In Pursuit of Sustainable Prosperity: Striking a Balance approach between Growth and Quality of life in Bonaire


Almost every week you can read in the local press about more tourists, more inhabitants, more flight movements, more permits, growing, growing, growing…

The prevailing narrative suggest that this continuous growth brings prosperity and well-being to our island. However, this assumption is far from accurate. If we consider the cost of diminishing tranquility, nature, and fresh air, it becomes evident that the construction of houses, resorts, hotels and roads actually hampers our prosperity. Each new development project further exacerbates the scarcity of these resources, which, according to the economic concept of scarcity, has a negative impact on our well-being.

Even the notion of ‘green growth’ is nothing more than a new revenue model. Advocates of green growth argue that it is possible to a decouple economic growth from greenhouse gas emissions, suggesting that we can achieve economic growth while emitting fewer pollutants. However, since the signing of the Kyoto treaty in 1997, the adoption of green growth thinking has resulted in global annual greenhouse gas emissions now being 60% higher than in 1997.

It is important to acknowledge that nothing in the world can grow infinitely, including our economy. Classical economists never emphasized singularly on “growth”. For them it is about progress, and that is a much broader concept than just growth. Those who reduce progress to growth ignore the meaning of scarcity in the economy.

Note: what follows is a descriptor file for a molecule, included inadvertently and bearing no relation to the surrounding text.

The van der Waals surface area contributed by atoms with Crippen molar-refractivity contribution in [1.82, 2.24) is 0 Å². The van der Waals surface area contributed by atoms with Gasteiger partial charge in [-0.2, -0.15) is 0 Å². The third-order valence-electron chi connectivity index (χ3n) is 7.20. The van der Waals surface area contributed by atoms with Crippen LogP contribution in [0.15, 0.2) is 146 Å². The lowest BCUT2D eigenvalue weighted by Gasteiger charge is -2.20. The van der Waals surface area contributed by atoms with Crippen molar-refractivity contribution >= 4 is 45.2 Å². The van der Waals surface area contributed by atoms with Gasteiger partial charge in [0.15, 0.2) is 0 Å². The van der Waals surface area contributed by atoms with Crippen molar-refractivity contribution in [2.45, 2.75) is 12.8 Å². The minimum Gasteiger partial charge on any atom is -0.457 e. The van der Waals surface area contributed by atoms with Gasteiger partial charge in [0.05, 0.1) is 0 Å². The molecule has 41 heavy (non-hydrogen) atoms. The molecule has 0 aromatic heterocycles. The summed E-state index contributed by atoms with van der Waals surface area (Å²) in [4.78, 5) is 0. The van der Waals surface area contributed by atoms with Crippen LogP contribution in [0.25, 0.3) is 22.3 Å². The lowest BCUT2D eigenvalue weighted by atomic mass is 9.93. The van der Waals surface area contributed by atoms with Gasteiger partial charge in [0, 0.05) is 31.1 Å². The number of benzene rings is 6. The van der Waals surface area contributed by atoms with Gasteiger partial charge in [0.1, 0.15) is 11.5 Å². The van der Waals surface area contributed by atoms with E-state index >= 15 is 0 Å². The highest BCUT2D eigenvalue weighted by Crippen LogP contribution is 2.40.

True scarcity lies in the intangible treasures that money cannot buy. It is disheartening to realize that despite all the wealth we accumulate, we cannot reclaim what has been lost. An hour of silence, a breathtaking starry sky, a thriving coral reef, a pristine dry tropical forest, untouched mangrove and unspoiled open spaces cannot be purchased. Regrettably, these are the very things our hearts will long for when it is too late.

While it is essential for people to have places to live and thrive, we should reconsider our approach to urban expansion into nature. Instead of continuing to expand in nature, we ought to look better at densification of housing in urban areas or adjacent to urban areas. This way, we can leverage existing infrastructure, making construction projects not only cheaper but also quicker to realize.

Why do we cling to the belief in unlimited growth and material consumption as the sole measure of progress? It is time to embrace a new approach, one where sustainable prosperity takes center stage.

Rather than pursuing growth at all costs, we should strive to outgrow our current mindset. Degrowthers advocate for an economy that ensures everyone has the prospect of a good life within the limits of the planet. It is a search for a different and better society, rather than just a slightly diminished version of the current one. It is about finding ways to live on a damaged planet and actively working to restore it. (Anna Tsing)

Let’s strive for a balance between growth, quality of life and the preservation of our precious natural resources.